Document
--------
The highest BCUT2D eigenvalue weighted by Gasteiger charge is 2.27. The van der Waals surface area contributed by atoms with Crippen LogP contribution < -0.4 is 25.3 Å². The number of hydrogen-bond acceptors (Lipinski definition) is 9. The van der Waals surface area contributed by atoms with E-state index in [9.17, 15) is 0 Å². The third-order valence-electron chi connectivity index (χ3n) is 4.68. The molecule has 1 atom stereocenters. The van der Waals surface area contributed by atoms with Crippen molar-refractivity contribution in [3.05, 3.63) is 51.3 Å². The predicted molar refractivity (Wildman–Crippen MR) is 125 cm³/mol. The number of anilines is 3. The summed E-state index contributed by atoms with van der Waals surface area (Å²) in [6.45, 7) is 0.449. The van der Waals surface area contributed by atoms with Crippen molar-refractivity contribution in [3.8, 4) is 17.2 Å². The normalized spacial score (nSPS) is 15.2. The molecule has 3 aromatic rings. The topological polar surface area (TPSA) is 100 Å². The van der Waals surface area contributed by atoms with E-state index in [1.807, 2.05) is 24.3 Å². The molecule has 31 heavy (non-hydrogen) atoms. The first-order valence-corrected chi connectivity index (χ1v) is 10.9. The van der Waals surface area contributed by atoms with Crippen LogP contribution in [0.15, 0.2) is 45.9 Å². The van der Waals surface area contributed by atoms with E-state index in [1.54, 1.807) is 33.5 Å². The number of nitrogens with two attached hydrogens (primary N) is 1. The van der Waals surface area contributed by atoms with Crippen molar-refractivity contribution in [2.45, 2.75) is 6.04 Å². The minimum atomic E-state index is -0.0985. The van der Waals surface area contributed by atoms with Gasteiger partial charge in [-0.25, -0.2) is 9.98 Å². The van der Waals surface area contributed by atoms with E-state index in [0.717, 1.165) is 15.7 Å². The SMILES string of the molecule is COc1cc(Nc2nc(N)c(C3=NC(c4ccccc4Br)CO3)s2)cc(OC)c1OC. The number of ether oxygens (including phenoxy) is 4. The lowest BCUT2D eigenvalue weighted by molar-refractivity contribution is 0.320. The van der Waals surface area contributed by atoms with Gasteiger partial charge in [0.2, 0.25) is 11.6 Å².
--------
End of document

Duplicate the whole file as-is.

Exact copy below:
The highest BCUT2D eigenvalue weighted by Gasteiger charge is 2.27. The van der Waals surface area contributed by atoms with Crippen LogP contribution < -0.4 is 25.3 Å². The number of hydrogen-bond acceptors (Lipinski definition) is 9. The van der Waals surface area contributed by atoms with E-state index in [9.17, 15) is 0 Å². The third-order valence-electron chi connectivity index (χ3n) is 4.68. The molecule has 1 atom stereocenters. The van der Waals surface area contributed by atoms with Crippen molar-refractivity contribution in [3.05, 3.63) is 51.3 Å². The predicted molar refractivity (Wildman–Crippen MR) is 125 cm³/mol. The number of anilines is 3. The summed E-state index contributed by atoms with van der Waals surface area (Å²) in [6.45, 7) is 0.449. The van der Waals surface area contributed by atoms with Crippen molar-refractivity contribution in [3.8, 4) is 17.2 Å². The normalized spacial score (nSPS) is 15.2. The molecule has 3 aromatic rings. The topological polar surface area (TPSA) is 100 Å². The van der Waals surface area contributed by atoms with E-state index in [1.807, 2.05) is 24.3 Å². The molecule has 31 heavy (non-hydrogen) atoms. The first-order valence-corrected chi connectivity index (χ1v) is 10.9. The van der Waals surface area contributed by atoms with Crippen LogP contribution in [0.15, 0.2) is 45.9 Å². The van der Waals surface area contributed by atoms with E-state index in [1.54, 1.807) is 33.5 Å². The number of nitrogens with two attached hydrogens (primary N) is 1. The van der Waals surface area contributed by atoms with Crippen molar-refractivity contribution in [2.45, 2.75) is 6.04 Å². The minimum atomic E-state index is -0.0985. The van der Waals surface area contributed by atoms with Gasteiger partial charge in [-0.25, -0.2) is 9.98 Å². The van der Waals surface area contributed by atoms with E-state index in [0.717, 1.165) is 15.7 Å². The SMILES string of the molecule is COc1cc(Nc2nc(N)c(C3=NC(c4ccccc4Br)CO3)s2)cc(OC)c1OC. The number of ether oxygens (including phenoxy) is 4. The lowest BCUT2D eigenvalue weighted by molar-refractivity contribution is 0.320. The van der Waals surface area contributed by atoms with Gasteiger partial charge in [0.2, 0.25) is 11.6 Å².